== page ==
Finding the answer to a Lord's prayer

MAN IN THE MIDDLE Aftab Habib (Leicestershire)
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The Independent Online
Ability is all well and good but a sportsman's progress is governed by other factors, too; such as being in the right place at the right time.

Or the converse, for that matter. A brilliant double hundred against Worcestershire last month identified in Leicestershire's 24-year-old Aftab Habib a cricketer of rich potential. It also proved that whatever held him back in five fruitless years with Middlesex, where he made one first- class appearance, it cannot have been lack of talent.

"Although I was scoring runs in the second eleven there was a lot of competition in the first team," he said. "And, with the likes of Gatting, Ramprakash, Carr and Brown around, I never really got a look-in.

"Perhaps I should have left sooner. Perhaps I made the wrong choice in the first place. When I was 17, I had to decide between Middlesex and Somerset and the idea of going to Lord's was very exciting at the time. But that's life. Now that I am here I feel it has all worked out well."

Reading-born Habib's decision to join Middlesex after his schooling at Millfield and Taunton Schools disappointed Somerset. But Jack Birkenshaw, the former Somerset coach now manager at Grace Road, kept the name in his notebook.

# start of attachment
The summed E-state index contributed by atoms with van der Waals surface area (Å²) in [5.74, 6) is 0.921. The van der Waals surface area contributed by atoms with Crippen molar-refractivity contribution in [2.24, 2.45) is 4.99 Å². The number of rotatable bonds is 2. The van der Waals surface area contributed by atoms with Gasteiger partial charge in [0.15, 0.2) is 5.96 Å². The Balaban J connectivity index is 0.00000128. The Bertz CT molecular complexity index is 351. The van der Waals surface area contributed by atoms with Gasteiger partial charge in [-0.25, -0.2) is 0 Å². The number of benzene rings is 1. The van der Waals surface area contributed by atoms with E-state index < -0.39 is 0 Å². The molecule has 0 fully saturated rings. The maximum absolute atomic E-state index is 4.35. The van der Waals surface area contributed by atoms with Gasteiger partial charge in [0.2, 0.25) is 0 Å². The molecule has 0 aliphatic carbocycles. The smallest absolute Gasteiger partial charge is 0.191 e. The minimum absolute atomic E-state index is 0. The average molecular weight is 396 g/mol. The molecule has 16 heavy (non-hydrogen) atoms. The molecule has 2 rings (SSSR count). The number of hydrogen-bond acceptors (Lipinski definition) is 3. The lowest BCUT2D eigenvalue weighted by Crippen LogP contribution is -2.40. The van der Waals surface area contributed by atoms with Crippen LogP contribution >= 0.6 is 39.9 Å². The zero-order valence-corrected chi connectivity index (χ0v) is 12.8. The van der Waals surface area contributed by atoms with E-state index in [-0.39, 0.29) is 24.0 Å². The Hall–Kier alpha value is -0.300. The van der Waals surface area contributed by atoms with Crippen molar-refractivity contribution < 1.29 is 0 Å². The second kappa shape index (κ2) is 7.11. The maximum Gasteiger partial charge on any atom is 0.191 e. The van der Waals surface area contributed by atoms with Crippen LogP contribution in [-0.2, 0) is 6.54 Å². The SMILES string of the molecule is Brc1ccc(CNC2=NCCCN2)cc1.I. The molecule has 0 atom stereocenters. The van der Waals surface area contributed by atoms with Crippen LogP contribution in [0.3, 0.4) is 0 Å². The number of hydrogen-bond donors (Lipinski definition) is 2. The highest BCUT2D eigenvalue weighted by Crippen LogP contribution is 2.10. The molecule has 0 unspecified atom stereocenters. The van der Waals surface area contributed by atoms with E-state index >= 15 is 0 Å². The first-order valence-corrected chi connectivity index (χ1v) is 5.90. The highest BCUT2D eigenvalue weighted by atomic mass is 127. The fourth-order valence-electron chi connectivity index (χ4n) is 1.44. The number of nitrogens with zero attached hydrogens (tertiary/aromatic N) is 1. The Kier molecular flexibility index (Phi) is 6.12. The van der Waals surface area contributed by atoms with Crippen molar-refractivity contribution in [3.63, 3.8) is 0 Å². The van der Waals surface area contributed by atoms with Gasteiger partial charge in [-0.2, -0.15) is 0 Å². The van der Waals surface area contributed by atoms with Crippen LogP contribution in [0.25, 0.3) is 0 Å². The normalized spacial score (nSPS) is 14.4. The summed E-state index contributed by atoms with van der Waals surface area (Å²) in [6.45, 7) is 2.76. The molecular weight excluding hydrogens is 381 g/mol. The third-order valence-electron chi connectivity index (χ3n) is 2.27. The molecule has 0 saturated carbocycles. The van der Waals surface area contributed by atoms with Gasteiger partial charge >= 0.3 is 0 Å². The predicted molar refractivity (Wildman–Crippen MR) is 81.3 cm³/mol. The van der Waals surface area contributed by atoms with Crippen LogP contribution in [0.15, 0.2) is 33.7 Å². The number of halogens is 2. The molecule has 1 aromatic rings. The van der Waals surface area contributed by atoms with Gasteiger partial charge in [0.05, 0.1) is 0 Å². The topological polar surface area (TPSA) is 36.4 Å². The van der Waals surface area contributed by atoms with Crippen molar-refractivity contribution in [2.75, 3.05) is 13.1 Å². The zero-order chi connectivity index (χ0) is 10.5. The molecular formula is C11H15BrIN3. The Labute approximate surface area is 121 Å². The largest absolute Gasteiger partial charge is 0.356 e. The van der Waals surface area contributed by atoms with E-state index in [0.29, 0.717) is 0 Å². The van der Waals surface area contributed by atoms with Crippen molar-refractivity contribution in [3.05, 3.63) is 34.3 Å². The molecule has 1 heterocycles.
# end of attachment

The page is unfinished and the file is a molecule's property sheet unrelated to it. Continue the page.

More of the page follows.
Once Habib decided he had to leave Lord's, Birkenshaw gave him a trial in Leicestershire seconds and then elevation to senior cricket, which he seized with both hands. Remarkably, the lack of opportunity at Lord's had done nothing to sap either his spirit or his self-expression and an unbeaten 174 against Oxford University at The Parks underlined his potential. In September, he was offered a two-year contract.

"I was disappointed by the way things went at Middlesex but I always believed I could be good enough if I was given a chance," he said.

Last weekend, a stylish 90 against the Indians at Grace Road brought a moment to savour when Mohammad Azharuddin, the tourists' captain, offered a word of congratulation.

"He said he had enjoyed my innings and liked the way I played," Habib said. "The following day he spoke to my father and said it had been the best innings played against the tourists so far. He said to my father that he should pray for me every day, which meant a lot coming from a fellow Moslem."

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